Desktops

Dell: No shelter against SCO suits

CEO Michael Dell says that despite his company's embrace of Linux on its servers, it won't be offering customers indemnification against lawsuits from the SCO Group.

Despite embracing the use of Linux on its computers, Dell will not be offering its customers indemnification against lawsuits in the SCO Group's campaign against the open-source operating system.

That was the word from Michael Dell, company founder and chief executive, expressed in a keynote speech Tuesday at an investor conference in New York that was broadcast over the Internet. Dell not only addressed the SCO matter, but also information technology trends and issues affecting the computing giant.

SCO, which claims its Unix intellectual property has been illegally incorporated into Linux, last May sent warning letters to roughly 1,500 large corporations around the world that they could be liable for using Linux. SCO shook up the tech world last March, when it filed a lawsuit against IBM, alleging that Big Blue improperly used its Unix technology to improve Linux.

"We have seen a change (in the Linux momentum) among really large customers," Dell said. He added that some large customers have asked for indemnification from Dell, should SCO file a lawsuit against them for using a Dell computer loaded with a Linux product.

But Dell said: "We don't offer it."

Round Rock, Texas-based Dell earlier this month expanded its relationship with Red Hat, the leading Linux provider. The computer seller bundles Red Hat's products with its servers and offers customer support in partnership with the software maker.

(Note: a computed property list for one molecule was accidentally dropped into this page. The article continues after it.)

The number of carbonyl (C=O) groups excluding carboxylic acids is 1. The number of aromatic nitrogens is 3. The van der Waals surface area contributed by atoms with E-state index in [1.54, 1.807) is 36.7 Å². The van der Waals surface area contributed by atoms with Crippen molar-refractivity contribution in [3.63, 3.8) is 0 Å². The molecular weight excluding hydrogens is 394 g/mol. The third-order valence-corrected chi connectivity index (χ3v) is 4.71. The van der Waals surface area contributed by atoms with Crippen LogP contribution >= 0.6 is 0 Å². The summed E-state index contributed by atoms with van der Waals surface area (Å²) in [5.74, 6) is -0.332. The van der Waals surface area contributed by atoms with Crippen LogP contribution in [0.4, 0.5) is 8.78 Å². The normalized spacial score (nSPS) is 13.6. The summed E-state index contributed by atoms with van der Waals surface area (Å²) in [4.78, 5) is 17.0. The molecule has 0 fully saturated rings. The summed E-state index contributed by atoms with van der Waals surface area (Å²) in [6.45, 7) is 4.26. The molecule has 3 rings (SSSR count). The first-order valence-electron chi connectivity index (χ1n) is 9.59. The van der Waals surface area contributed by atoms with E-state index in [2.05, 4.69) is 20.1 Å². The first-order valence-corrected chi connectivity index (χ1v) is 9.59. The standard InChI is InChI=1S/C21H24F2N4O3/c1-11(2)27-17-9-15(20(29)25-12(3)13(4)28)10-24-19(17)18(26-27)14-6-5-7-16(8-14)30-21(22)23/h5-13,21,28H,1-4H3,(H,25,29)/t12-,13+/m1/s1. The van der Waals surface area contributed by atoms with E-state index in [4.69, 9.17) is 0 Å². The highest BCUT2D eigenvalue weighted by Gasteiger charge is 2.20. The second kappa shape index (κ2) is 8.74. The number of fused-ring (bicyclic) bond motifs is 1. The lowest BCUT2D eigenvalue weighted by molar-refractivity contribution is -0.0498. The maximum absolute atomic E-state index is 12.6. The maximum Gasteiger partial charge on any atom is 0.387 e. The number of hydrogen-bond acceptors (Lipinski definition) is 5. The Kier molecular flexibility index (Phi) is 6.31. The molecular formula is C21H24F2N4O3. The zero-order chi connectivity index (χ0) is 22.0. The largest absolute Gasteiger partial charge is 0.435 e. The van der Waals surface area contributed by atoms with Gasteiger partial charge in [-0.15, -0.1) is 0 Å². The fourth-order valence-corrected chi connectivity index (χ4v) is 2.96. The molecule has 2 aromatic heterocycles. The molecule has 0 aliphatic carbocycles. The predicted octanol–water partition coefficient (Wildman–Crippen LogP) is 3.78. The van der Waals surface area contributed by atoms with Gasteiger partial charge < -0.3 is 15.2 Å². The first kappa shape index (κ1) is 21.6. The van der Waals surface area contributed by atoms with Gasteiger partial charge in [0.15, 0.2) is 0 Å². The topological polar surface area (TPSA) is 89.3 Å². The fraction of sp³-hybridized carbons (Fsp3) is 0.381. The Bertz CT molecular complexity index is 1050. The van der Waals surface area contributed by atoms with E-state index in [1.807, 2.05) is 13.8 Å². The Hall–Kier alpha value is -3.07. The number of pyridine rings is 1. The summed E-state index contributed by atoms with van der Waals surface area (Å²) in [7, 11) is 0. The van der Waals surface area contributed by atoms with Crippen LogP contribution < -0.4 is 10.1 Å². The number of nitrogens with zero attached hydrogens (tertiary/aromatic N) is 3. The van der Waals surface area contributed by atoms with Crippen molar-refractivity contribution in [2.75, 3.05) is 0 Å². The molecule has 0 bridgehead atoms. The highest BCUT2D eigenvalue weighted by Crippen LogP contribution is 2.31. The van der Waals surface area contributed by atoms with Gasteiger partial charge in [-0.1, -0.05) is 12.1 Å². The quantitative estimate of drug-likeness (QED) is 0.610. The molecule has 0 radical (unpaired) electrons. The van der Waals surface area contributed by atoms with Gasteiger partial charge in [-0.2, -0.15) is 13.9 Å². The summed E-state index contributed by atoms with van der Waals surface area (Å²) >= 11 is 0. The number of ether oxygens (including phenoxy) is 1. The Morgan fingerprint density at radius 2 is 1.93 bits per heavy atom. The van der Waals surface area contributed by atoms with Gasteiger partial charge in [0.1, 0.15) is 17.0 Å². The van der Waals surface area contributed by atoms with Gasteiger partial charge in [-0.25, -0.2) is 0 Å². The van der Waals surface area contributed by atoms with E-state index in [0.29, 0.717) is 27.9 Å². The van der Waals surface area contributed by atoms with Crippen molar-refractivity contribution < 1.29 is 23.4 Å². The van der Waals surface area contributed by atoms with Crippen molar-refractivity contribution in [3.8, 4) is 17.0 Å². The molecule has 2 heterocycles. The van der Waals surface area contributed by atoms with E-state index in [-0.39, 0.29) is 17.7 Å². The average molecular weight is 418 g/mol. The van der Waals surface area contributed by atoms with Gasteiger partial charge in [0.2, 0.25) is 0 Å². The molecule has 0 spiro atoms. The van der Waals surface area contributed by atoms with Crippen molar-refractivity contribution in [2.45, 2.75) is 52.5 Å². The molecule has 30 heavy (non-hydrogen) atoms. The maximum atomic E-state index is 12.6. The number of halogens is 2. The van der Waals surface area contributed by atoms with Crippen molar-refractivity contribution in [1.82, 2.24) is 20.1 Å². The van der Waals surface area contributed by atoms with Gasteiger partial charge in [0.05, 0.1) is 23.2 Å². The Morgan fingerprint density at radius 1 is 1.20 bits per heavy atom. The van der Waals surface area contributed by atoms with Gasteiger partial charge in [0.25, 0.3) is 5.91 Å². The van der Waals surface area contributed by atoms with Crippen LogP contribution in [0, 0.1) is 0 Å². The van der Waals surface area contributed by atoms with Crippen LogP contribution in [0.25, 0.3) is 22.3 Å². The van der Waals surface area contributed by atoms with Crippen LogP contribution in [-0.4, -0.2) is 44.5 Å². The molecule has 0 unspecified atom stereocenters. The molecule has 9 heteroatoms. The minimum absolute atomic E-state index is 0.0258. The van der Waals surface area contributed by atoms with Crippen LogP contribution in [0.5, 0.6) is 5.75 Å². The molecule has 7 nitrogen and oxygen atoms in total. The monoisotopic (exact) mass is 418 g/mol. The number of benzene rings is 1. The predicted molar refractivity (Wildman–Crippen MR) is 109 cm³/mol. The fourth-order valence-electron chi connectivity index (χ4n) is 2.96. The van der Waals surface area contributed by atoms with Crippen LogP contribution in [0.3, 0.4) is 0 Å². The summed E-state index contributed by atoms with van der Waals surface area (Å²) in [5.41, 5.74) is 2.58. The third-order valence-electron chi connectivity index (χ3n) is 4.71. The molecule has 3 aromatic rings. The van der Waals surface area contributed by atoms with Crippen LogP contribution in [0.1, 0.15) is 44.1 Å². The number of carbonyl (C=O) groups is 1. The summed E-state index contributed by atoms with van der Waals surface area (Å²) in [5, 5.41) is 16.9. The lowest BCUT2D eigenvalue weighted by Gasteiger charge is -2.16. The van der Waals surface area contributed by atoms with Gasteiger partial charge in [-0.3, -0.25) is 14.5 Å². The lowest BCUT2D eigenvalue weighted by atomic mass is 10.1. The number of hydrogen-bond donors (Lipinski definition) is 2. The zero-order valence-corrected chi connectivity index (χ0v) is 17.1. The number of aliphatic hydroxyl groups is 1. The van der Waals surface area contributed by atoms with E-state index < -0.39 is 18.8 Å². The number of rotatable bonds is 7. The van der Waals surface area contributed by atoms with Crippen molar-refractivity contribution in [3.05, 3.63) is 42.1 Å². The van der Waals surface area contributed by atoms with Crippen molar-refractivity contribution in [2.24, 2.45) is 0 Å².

Dell also acknowledged that his earlier predictions--in which he said notebooks would account for a sizable share of the computer market--have yet to come true.

"A long time ago, back in the mid-to-early '90s, we thought notebooks would be shipping in greater volume. But that didn't happen," Dell said.

He noted the price difference between desktop and notebook machines did not narrow, but in fact widened, since the mid-1990s.

Dell said he doubts the day will ever come when notebooks account for two-thirds of consumer PC shipments. Although notebook sales have steadily climbed since 1998, they represented only 27 percent of shipments worldwide in the second quarter of this year.

During the keynote, Dell also addressed his company's decision to pull back from the eight-processor server market.

"Eight-way (servers) are less than 1 percent of the market and shrinking pretty dramatically," Dell said. "If our competitors want to claim they're No. 1 in eight-ways, that's fine. We want to lead the market with two-way and four-way (processor machines)."